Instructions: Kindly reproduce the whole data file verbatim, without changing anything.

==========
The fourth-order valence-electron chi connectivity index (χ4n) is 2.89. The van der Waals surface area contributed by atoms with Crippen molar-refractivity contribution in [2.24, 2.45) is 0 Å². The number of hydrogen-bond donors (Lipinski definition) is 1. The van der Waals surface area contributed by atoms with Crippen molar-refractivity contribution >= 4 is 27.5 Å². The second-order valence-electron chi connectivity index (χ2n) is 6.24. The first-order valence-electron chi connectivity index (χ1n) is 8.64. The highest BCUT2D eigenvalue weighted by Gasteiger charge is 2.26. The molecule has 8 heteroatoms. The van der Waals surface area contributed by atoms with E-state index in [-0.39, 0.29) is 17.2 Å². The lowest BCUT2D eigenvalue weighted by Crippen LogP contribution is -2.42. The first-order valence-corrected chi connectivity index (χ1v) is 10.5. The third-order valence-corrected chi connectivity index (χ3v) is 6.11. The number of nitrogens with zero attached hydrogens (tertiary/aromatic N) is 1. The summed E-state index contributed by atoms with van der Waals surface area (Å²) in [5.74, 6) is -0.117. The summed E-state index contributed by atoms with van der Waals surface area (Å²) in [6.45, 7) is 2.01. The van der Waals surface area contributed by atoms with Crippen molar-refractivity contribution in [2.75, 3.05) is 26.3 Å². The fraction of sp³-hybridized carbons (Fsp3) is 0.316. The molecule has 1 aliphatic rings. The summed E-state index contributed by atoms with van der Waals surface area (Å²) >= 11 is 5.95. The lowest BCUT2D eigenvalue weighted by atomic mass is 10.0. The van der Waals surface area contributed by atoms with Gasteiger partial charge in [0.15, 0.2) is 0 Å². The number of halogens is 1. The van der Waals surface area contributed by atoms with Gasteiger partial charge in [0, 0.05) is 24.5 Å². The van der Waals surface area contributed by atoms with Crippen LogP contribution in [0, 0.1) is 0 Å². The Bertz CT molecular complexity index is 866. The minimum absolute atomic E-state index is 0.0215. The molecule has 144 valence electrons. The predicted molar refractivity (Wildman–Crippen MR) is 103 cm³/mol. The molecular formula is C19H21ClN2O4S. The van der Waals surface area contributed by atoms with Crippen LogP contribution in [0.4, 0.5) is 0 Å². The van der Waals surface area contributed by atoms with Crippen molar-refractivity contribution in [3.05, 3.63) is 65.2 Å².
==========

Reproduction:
The fourth-order valence-electron chi connectivity index (χ4n) is 2.89. The van der Waals surface area contributed by atoms with Crippen molar-refractivity contribution in [2.24, 2.45) is 0 Å². The number of hydrogen-bond donors (Lipinski definition) is 1. The van der Waals surface area contributed by atoms with Crippen molar-refractivity contribution >= 4 is 27.5 Å². The second-order valence-electron chi connectivity index (χ2n) is 6.24. The first-order valence-electron chi connectivity index (χ1n) is 8.64. The highest BCUT2D eigenvalue weighted by Gasteiger charge is 2.26. The molecule has 8 heteroatoms. The van der Waals surface area contributed by atoms with E-state index in [-0.39, 0.29) is 17.2 Å². The lowest BCUT2D eigenvalue weighted by Crippen LogP contribution is -2.42. The first-order valence-corrected chi connectivity index (χ1v) is 10.5. The third-order valence-corrected chi connectivity index (χ3v) is 6.11. The number of nitrogens with zero attached hydrogens (tertiary/aromatic N) is 1. The summed E-state index contributed by atoms with van der Waals surface area (Å²) in [5.74, 6) is -0.117. The summed E-state index contributed by atoms with van der Waals surface area (Å²) in [6.45, 7) is 2.01. The van der Waals surface area contributed by atoms with Crippen molar-refractivity contribution in [2.75, 3.05) is 26.3 Å². The fraction of sp³-hybridized carbons (Fsp3) is 0.316. The molecule has 1 aliphatic rings. The summed E-state index contributed by atoms with van der Waals surface area (Å²) >= 11 is 5.95. The lowest BCUT2D eigenvalue weighted by atomic mass is 10.0. The van der Waals surface area contributed by atoms with Gasteiger partial charge in [0.15, 0.2) is 0 Å². The number of halogens is 1. The van der Waals surface area contributed by atoms with Gasteiger partial charge in [0, 0.05) is 24.5 Å². The van der Waals surface area contributed by atoms with Crippen LogP contribution in [0, 0.1) is 0 Å². The Bertz CT molecular complexity index is 866. The minimum absolute atomic E-state index is 0.0215. The molecule has 144 valence electrons. The predicted molar refractivity (Wildman–Crippen MR) is 103 cm³/mol. The molecular formula is C19H21ClN2O4S. The van der Waals surface area contributed by atoms with Crippen LogP contribution in [0.4, 0.5) is 0 Å². The van der Waals surface area contributed by atoms with Crippen molar-refractivity contribution in [3.05, 3.63) is 65.2 Å².